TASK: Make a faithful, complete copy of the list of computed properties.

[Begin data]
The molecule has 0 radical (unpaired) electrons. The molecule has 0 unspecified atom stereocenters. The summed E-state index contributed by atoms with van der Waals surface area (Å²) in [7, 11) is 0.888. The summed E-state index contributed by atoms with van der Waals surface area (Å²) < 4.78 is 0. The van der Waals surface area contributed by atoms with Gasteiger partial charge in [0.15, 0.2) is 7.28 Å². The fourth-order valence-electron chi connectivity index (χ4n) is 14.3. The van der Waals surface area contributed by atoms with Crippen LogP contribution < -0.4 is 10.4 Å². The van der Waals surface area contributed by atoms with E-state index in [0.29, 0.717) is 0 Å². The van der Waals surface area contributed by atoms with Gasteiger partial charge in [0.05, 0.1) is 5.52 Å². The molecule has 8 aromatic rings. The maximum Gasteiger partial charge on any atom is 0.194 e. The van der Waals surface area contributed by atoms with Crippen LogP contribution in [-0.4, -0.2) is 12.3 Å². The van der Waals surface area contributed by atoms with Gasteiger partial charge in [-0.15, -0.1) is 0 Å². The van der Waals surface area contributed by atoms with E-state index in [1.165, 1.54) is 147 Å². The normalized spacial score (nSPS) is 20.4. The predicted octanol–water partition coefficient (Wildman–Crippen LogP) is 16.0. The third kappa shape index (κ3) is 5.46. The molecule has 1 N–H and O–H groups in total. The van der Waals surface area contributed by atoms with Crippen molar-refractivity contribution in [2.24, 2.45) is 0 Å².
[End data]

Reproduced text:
The molecule has 0 radical (unpaired) electrons. The molecule has 0 unspecified atom stereocenters. The summed E-state index contributed by atoms with van der Waals surface area (Å²) in [7, 11) is 0.888. The summed E-state index contributed by atoms with van der Waals surface area (Å²) < 4.78 is 0. The van der Waals surface area contributed by atoms with Gasteiger partial charge in [0.15, 0.2) is 7.28 Å². The fourth-order valence-electron chi connectivity index (χ4n) is 14.3. The van der Waals surface area contributed by atoms with Crippen LogP contribution < -0.4 is 10.4 Å². The van der Waals surface area contributed by atoms with E-state index in [0.29, 0.717) is 0 Å². The van der Waals surface area contributed by atoms with Gasteiger partial charge in [0.05, 0.1) is 5.52 Å². The molecule has 8 aromatic rings. The maximum Gasteiger partial charge on any atom is 0.194 e. The van der Waals surface area contributed by atoms with Crippen LogP contribution in [-0.4, -0.2) is 12.3 Å². The van der Waals surface area contributed by atoms with Gasteiger partial charge in [-0.15, -0.1) is 0 Å². The van der Waals surface area contributed by atoms with E-state index in [1.165, 1.54) is 147 Å². The normalized spacial score (nSPS) is 20.4. The predicted octanol–water partition coefficient (Wildman–Crippen LogP) is 16.0. The third kappa shape index (κ3) is 5.46. The molecule has 1 N–H and O–H groups in total. The van der Waals surface area contributed by atoms with Crippen molar-refractivity contribution in [2.24, 2.45) is 0 Å².